That IRF-4 and IRF-8 play separate roles may be explained by the fact that IRF-4 and IRF-8 have notable amino acid sequence differences in the region between the DBD and the IAD as well as within the IAD. Through these differences, the two factors may interact with different partners, gaining different DNA binding specificity, thus activating their own sets of target genes. For example, it was shown that IRF-8, but not IRF-4, interacts with IRF-1 and IRF-2 (22). It is possible that IRF-8 cooperates with IRF-1 and/or IRF-2 to stimulate selective genes, as exemplified for IL-12p40 (41).
Mode of IRF-4/IRF-8 actions
Our results indicate that the activities of IRF-4 and IRF-8 are cell-intrinsic, because 1) the requirement of IRF-4/IRF-8 for subset development correlated with their subset-specific expression both in vivo and in vitro; 2) defects in DKO cells were not amended by coculture with WT BM cells (see Materials and Methods); and 3) upon gene transfer, the IRFs rescued DC development, inducing genes specifying DC functions that were not expressed in IRF-KO mice.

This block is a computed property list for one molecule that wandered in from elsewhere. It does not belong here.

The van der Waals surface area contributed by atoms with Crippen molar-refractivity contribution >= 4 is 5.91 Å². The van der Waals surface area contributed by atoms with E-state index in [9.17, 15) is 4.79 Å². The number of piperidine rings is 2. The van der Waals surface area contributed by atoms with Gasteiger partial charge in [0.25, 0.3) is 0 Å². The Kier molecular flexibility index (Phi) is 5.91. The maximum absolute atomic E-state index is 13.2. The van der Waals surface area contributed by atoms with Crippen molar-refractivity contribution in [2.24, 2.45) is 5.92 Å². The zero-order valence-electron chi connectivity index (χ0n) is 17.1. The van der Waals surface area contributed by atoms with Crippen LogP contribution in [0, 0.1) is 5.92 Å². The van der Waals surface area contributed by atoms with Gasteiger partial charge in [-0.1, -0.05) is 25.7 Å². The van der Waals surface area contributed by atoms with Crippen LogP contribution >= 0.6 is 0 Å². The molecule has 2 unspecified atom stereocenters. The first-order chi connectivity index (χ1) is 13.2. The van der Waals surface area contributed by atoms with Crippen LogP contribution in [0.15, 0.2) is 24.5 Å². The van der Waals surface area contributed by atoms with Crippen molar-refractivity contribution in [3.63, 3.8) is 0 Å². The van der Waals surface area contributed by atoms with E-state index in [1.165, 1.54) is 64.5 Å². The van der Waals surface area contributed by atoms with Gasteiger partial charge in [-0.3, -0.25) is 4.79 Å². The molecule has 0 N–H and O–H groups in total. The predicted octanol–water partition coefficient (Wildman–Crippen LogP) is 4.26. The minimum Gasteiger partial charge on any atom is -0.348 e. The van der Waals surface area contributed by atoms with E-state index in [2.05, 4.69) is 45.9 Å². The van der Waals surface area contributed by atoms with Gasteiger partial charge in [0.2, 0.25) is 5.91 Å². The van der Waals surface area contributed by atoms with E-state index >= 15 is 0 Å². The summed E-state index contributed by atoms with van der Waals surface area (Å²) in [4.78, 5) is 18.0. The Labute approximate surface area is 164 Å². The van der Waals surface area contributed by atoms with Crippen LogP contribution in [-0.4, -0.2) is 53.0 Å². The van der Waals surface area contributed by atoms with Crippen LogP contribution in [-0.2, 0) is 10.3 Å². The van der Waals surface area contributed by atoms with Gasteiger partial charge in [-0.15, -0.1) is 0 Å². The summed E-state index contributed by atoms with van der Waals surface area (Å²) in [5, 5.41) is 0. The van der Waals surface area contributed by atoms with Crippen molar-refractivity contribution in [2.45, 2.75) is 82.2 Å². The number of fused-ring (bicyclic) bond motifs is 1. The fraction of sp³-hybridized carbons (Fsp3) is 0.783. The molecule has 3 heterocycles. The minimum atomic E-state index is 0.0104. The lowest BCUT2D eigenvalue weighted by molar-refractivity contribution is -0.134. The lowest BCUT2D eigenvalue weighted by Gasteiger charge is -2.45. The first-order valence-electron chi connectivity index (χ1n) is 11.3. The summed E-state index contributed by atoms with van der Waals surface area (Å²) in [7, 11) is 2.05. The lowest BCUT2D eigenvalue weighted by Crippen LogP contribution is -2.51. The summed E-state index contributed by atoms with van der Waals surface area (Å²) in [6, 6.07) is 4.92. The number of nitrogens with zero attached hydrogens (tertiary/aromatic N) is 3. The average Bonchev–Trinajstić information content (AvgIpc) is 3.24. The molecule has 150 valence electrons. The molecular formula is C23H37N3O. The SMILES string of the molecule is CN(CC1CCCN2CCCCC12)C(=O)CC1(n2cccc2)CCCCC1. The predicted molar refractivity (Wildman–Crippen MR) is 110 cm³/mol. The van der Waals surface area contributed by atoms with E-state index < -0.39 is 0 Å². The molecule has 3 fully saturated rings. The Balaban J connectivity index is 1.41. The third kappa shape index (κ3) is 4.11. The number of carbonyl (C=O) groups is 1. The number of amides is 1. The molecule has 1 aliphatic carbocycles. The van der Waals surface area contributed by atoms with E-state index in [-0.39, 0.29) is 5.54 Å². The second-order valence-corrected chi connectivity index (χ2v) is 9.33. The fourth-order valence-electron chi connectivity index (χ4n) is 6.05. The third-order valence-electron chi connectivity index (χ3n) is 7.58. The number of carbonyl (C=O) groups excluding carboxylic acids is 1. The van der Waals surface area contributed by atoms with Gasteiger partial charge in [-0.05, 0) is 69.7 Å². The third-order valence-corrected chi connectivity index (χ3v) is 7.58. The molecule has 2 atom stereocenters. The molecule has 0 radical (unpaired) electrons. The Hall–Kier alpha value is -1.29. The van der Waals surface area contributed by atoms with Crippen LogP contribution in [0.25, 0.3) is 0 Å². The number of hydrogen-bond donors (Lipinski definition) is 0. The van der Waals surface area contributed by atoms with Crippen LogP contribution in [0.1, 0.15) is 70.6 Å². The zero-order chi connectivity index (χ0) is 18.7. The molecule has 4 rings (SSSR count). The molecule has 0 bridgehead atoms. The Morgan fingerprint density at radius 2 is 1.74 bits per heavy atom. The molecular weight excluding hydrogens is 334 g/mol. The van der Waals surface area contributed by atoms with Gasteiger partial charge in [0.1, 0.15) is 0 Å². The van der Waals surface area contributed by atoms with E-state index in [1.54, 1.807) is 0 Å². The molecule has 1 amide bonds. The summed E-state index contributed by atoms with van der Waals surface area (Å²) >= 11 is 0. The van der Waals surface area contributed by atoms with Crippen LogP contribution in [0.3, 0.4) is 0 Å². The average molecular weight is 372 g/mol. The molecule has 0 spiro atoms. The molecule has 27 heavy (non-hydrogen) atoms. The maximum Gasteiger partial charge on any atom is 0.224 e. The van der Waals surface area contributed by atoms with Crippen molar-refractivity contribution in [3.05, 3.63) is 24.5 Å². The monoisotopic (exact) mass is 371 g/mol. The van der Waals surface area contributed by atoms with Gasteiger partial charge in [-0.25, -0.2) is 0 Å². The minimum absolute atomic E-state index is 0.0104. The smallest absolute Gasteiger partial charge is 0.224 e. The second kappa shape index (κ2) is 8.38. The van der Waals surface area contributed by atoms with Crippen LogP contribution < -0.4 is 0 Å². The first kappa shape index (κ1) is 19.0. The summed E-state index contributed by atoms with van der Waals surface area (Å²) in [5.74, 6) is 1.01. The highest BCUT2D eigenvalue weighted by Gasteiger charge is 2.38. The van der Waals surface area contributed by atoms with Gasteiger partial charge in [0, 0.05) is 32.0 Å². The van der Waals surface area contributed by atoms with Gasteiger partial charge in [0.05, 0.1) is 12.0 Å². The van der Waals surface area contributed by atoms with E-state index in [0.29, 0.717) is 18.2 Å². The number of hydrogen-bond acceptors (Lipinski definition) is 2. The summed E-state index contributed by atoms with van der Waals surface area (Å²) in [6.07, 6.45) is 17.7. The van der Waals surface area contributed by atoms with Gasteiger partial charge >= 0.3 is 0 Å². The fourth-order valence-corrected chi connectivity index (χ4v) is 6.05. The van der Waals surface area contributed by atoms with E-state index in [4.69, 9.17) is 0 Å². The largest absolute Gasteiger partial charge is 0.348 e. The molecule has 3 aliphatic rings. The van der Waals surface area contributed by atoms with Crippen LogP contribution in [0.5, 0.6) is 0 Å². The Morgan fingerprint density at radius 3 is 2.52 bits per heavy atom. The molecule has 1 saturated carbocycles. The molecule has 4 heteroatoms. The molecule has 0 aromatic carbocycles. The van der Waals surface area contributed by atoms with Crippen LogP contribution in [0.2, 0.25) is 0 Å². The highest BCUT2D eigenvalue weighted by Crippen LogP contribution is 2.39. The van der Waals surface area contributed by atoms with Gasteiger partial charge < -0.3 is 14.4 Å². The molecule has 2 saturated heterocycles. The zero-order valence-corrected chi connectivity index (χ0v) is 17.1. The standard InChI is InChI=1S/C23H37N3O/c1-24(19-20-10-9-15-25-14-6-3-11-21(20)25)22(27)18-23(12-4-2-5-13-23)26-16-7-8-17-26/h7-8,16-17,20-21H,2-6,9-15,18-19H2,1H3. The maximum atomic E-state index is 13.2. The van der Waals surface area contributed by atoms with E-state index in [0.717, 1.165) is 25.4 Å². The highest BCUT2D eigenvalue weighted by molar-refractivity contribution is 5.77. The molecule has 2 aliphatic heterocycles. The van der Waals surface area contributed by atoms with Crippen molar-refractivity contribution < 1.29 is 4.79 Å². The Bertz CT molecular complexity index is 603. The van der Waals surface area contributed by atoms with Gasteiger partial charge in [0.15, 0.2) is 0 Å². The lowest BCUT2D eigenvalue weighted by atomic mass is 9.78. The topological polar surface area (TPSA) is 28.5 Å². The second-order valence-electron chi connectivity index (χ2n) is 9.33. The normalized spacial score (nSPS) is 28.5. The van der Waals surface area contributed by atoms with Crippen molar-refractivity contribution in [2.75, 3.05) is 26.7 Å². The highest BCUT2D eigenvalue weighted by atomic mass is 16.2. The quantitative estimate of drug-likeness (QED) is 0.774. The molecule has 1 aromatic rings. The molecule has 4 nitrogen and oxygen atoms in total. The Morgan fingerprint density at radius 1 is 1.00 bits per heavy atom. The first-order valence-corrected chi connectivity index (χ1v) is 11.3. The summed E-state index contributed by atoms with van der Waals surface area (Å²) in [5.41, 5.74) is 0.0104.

The central roles that IRF-4 and IRF-8 play in directing DC development revealed in this work pose a question as to how the expression of the two IRFs is regulated at the progenitor cell level. Recently, it was shown that STAT3 is activated by Flt3L and is indispensable for the promotion of DC development mediated by Flt3L, but not by GM-CSF (48). This work is interesting in view of the dependence on IRF-8 in DC development in the presence of Flt3L. Because the IRF-8 promoter has an active IFN-γ-activation site, STAT3 may link Flt3L signaling to IRF-8. In contrast, the IRF-4 gene has functional κB elements (49). Interestingly, RelB, a member of the NF-κB/Rel family, is expressed in CD4+ and DN DCs, but is low in CD8α+ DCs (35), and is important for the development of CD4+ DCs (50, 51). This raises the possibility that RelB might regulate IRF-4 expression. Other transcription factors shown to play roles in DC development include Ikaros C and Id2, which are required for CD8α− DCs and CD8α+ DCs, respectively (52, 53). Clarifying the relationship between these transcription factors may shed additional light on the DC developmental program.